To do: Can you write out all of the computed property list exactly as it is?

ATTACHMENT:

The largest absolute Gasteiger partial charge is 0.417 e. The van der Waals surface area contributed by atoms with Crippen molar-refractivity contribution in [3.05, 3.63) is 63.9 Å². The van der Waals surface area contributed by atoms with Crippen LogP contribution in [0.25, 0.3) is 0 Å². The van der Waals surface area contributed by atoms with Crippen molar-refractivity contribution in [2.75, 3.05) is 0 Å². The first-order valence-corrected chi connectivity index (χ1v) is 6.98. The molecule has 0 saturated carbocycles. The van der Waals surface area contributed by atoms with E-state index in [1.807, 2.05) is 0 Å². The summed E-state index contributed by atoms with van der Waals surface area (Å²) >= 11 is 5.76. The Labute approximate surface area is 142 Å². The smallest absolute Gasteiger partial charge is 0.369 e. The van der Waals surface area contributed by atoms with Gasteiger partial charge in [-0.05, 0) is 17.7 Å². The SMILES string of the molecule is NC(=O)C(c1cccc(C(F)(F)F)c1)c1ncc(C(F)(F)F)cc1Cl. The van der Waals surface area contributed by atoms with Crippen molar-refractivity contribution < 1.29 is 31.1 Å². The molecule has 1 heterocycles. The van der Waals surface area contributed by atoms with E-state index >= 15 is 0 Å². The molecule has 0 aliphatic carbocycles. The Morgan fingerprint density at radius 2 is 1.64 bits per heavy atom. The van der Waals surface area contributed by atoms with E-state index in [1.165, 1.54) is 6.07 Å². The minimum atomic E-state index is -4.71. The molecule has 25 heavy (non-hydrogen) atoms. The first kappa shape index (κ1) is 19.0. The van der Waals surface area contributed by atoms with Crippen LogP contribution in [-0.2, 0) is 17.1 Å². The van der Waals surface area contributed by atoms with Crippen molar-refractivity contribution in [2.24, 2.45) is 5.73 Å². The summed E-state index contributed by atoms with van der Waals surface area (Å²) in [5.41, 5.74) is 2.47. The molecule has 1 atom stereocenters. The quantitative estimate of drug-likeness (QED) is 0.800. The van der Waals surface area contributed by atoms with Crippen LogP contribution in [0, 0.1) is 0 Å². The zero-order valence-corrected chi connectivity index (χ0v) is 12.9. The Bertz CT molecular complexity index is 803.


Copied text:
The largest absolute Gasteiger partial charge is 0.417 e. The van der Waals surface area contributed by atoms with Crippen molar-refractivity contribution in [3.05, 3.63) is 63.9 Å². The van der Waals surface area contributed by atoms with Crippen LogP contribution in [0.25, 0.3) is 0 Å². The van der Waals surface area contributed by atoms with Crippen molar-refractivity contribution in [2.75, 3.05) is 0 Å². The first-order valence-corrected chi connectivity index (χ1v) is 6.98. The molecule has 0 saturated carbocycles. The van der Waals surface area contributed by atoms with E-state index in [1.807, 2.05) is 0 Å². The summed E-state index contributed by atoms with van der Waals surface area (Å²) >= 11 is 5.76. The Labute approximate surface area is 142 Å². The smallest absolute Gasteiger partial charge is 0.369 e. The van der Waals surface area contributed by atoms with Gasteiger partial charge in [-0.05, 0) is 17.7 Å². The SMILES string of the molecule is NC(=O)C(c1cccc(C(F)(F)F)c1)c1ncc(C(F)(F)F)cc1Cl. The van der Waals surface area contributed by atoms with Crippen molar-refractivity contribution < 1.29 is 31.1 Å². The molecule has 1 heterocycles. The van der Waals surface area contributed by atoms with E-state index >= 15 is 0 Å². The molecule has 0 aliphatic carbocycles. The Morgan fingerprint density at radius 2 is 1.64 bits per heavy atom. The van der Waals surface area contributed by atoms with E-state index in [1.165, 1.54) is 6.07 Å². The minimum atomic E-state index is -4.71. The molecule has 25 heavy (non-hydrogen) atoms. The first kappa shape index (κ1) is 19.0. The van der Waals surface area contributed by atoms with Crippen LogP contribution in [-0.2, 0) is 17.1 Å². The van der Waals surface area contributed by atoms with Crippen molar-refractivity contribution in [2.24, 2.45) is 5.73 Å². The summed E-state index contributed by atoms with van der Waals surface area (Å²) in [5.41, 5.74) is 2.47. The molecule has 1 atom stereocenters. The quantitative estimate of drug-likeness (QED) is 0.800. The van der Waals surface area contributed by atoms with Crippen LogP contribution in [0, 0.1) is 0 Å². The zero-order valence-corrected chi connectivity index (χ0v) is 12.9. The Bertz CT molecular complexity index is 803.